Like all communities, Springfield has properties that are abandoned, under-used or blighted. These properties, or Brownfields, are everywhere, in both urban and rural areas. A brownfield property can be:
- a former lumberyard
- a former service station
- a feed mill abandoned in the 1950s
- a vacant city lot where a factory burned down years ago.
The City of Springfield's Brownfields Program works to assess, clean up, and facilitate the redevelopment / reuse of potentially contaminated properties known as "brownfields" within the city of Springfield. The program works in cooperation with Region 7 of the United States Environmental Protection Agency (EPA) and the State of Missouri Department of Natural Resources. The program provides incentives for qualifying properties, including free Phase I and Phase II environmental assessments, cleanup planning, technical assistance, and low-to-no interest loans and subgrants for site remediation.
Brownfields Funding Resources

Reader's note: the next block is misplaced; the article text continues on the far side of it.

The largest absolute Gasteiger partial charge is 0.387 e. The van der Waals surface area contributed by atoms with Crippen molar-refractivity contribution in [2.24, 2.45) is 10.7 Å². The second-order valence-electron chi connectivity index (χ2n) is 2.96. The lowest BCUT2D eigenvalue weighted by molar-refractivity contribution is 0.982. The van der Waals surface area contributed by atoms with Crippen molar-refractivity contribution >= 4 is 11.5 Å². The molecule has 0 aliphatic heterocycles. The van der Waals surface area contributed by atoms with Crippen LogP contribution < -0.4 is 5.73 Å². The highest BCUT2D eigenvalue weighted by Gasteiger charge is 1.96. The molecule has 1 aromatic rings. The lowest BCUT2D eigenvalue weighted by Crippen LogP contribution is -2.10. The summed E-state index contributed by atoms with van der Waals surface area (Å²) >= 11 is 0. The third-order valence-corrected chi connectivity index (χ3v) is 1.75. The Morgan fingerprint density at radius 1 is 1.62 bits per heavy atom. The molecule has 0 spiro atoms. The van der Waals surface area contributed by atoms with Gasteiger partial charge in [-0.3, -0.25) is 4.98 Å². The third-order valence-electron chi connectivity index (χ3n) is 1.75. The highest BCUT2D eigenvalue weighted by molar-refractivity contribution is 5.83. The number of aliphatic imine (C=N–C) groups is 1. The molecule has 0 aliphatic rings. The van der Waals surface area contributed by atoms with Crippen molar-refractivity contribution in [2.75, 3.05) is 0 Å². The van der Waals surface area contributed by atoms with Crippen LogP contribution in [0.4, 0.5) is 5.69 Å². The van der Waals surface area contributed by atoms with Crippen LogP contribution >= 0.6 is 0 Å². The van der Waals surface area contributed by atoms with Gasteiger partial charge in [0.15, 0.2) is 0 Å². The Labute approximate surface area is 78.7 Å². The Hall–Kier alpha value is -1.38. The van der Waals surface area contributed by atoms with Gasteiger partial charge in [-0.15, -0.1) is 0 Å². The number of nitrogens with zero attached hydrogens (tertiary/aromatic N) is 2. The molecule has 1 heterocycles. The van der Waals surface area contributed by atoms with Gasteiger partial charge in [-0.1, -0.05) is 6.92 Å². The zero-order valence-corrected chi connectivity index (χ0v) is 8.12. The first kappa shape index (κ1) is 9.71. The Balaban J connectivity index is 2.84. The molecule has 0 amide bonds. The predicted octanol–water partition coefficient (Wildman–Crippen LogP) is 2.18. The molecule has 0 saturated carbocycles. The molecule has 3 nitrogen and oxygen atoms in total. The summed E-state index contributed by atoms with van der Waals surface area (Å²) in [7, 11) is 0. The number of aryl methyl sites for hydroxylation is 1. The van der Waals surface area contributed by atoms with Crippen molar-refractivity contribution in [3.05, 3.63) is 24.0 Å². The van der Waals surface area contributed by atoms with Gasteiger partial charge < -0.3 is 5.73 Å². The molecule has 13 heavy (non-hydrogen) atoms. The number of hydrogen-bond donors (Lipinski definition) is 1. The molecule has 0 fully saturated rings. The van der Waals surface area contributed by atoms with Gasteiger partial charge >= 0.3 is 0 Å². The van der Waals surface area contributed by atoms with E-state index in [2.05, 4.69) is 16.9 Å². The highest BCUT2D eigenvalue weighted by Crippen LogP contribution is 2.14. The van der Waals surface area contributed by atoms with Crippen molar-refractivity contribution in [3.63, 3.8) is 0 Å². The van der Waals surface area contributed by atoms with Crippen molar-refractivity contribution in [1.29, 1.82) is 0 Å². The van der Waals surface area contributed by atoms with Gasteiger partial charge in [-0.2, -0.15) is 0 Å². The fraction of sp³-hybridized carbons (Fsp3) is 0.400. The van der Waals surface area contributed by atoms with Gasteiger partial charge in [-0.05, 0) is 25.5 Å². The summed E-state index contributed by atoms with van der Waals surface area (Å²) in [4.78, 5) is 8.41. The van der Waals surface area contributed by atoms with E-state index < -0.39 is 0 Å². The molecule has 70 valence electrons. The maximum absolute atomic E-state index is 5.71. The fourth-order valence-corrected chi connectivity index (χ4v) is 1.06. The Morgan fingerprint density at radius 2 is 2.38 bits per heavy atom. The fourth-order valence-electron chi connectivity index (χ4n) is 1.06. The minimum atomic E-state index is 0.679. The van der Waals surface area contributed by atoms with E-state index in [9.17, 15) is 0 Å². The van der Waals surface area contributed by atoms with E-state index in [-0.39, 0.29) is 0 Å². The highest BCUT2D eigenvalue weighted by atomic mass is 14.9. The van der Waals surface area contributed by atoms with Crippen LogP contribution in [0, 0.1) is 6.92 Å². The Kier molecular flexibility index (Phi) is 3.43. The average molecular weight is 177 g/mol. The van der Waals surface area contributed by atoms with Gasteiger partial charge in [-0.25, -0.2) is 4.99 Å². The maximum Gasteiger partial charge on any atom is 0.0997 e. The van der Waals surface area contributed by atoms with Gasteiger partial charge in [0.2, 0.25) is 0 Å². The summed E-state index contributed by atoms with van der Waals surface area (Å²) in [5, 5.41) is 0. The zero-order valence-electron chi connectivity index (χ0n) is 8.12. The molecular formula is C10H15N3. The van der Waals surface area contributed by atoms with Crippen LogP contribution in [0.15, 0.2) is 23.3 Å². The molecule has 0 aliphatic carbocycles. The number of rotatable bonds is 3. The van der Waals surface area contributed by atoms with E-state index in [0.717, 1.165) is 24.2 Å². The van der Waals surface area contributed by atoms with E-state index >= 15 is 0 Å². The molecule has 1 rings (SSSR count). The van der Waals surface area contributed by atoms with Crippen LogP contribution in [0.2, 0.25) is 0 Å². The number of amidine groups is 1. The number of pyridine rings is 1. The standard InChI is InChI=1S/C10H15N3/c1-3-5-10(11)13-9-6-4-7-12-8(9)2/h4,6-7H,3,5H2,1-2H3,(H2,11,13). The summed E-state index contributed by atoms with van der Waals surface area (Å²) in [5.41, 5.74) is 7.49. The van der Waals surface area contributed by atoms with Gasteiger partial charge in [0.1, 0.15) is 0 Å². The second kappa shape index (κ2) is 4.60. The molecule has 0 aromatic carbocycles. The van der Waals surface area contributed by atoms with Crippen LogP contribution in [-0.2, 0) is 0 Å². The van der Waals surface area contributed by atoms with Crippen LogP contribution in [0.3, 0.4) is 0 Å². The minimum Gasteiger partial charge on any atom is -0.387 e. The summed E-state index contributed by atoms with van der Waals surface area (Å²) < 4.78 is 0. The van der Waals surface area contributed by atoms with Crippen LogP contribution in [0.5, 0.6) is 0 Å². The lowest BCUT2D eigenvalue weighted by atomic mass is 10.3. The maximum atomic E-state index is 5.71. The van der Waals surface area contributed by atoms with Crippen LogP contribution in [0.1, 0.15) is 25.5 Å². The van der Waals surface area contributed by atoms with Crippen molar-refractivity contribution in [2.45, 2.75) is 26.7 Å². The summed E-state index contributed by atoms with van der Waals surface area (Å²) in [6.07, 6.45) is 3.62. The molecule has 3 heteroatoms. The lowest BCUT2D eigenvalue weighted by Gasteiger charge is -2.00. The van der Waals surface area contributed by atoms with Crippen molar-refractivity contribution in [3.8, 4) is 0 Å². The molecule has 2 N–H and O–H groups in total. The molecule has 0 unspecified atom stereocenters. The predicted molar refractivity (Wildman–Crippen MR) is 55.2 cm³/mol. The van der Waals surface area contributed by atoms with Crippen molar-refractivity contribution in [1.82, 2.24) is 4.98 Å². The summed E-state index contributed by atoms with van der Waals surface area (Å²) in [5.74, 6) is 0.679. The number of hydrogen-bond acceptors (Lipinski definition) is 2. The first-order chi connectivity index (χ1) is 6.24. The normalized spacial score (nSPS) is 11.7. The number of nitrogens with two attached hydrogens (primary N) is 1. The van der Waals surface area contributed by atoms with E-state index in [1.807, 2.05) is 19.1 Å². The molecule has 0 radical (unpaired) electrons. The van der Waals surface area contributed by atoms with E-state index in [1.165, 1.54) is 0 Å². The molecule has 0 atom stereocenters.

- Apply online for Brownfields assessment funding
- Printable application for Brownfields assessment funding
- Criteria for use of assessment funds
- Agreement to allow property entry for environmental assessment
O’Reilly Hospitality is transforming the historic Medical Arts Building into a boutique hotel with help from a $300,000 Brownfields Remediation Loan through the City’s Economic Vitality Office.
The loan is helping to facilitate the environmental cleanup and revitalization of this eight-story vacant historic landmark at 430 South, the largest remaining undeveloped property in downtown Springfield.
Jordan Valley Park
Springfield, the birthplace of Route 66, has been working with EPA for over 20 years to revitalize industrial and automotive sites around the city. Springfield has leveraged more than $8 million in Brownfields funding and technical assistance to redevelop mills, bulk oil stations, auto salvage and recycling facilities, filling stations, a quarry, and rail sites. In total, the city has conducted over 300 environmental site assessments. Read full story at EPA.gov.